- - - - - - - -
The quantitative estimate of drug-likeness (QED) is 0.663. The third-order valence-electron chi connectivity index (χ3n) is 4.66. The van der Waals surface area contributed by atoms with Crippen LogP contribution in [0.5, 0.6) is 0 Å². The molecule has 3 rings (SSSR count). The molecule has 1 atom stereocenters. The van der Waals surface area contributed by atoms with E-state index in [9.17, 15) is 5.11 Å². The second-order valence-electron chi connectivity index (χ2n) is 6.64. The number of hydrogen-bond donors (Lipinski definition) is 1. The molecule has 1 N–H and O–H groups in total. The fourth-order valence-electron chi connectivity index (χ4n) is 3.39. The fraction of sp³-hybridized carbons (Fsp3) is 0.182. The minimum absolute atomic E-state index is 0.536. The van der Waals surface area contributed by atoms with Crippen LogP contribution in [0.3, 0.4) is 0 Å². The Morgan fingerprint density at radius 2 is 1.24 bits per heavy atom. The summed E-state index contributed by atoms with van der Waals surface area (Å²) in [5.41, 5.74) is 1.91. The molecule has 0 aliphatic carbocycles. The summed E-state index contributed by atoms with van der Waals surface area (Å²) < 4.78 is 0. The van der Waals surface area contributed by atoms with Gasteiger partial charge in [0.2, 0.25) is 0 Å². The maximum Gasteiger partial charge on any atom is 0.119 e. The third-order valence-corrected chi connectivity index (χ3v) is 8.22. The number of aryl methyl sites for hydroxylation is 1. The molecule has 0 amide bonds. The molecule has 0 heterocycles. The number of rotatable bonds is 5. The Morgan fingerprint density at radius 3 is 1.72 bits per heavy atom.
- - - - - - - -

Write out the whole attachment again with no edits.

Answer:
The quantitative estimate of drug-likeness (QED) is 0.663. The third-order valence-electron chi connectivity index (χ3n) is 4.66. The van der Waals surface area contributed by atoms with Crippen LogP contribution in [0.5, 0.6) is 0 Å². The molecule has 3 rings (SSSR count). The molecule has 1 atom stereocenters. The van der Waals surface area contributed by atoms with E-state index in [9.17, 15) is 5.11 Å². The second-order valence-electron chi connectivity index (χ2n) is 6.64. The number of hydrogen-bond donors (Lipinski definition) is 1. The molecule has 1 N–H and O–H groups in total. The fourth-order valence-electron chi connectivity index (χ4n) is 3.39. The fraction of sp³-hybridized carbons (Fsp3) is 0.182. The minimum absolute atomic E-state index is 0.536. The van der Waals surface area contributed by atoms with Crippen LogP contribution in [0.3, 0.4) is 0 Å². The Morgan fingerprint density at radius 2 is 1.24 bits per heavy atom. The summed E-state index contributed by atoms with van der Waals surface area (Å²) in [5.41, 5.74) is 1.91. The molecule has 0 aliphatic carbocycles. The summed E-state index contributed by atoms with van der Waals surface area (Å²) < 4.78 is 0. The van der Waals surface area contributed by atoms with Gasteiger partial charge in [0.2, 0.25) is 0 Å². The maximum Gasteiger partial charge on any atom is 0.119 e. The third-order valence-corrected chi connectivity index (χ3v) is 8.22. The number of aryl methyl sites for hydroxylation is 1. The molecule has 0 amide bonds. The molecule has 0 heterocycles. The number of rotatable bonds is 5. The Morgan fingerprint density at radius 3 is 1.72 bits per heavy atom.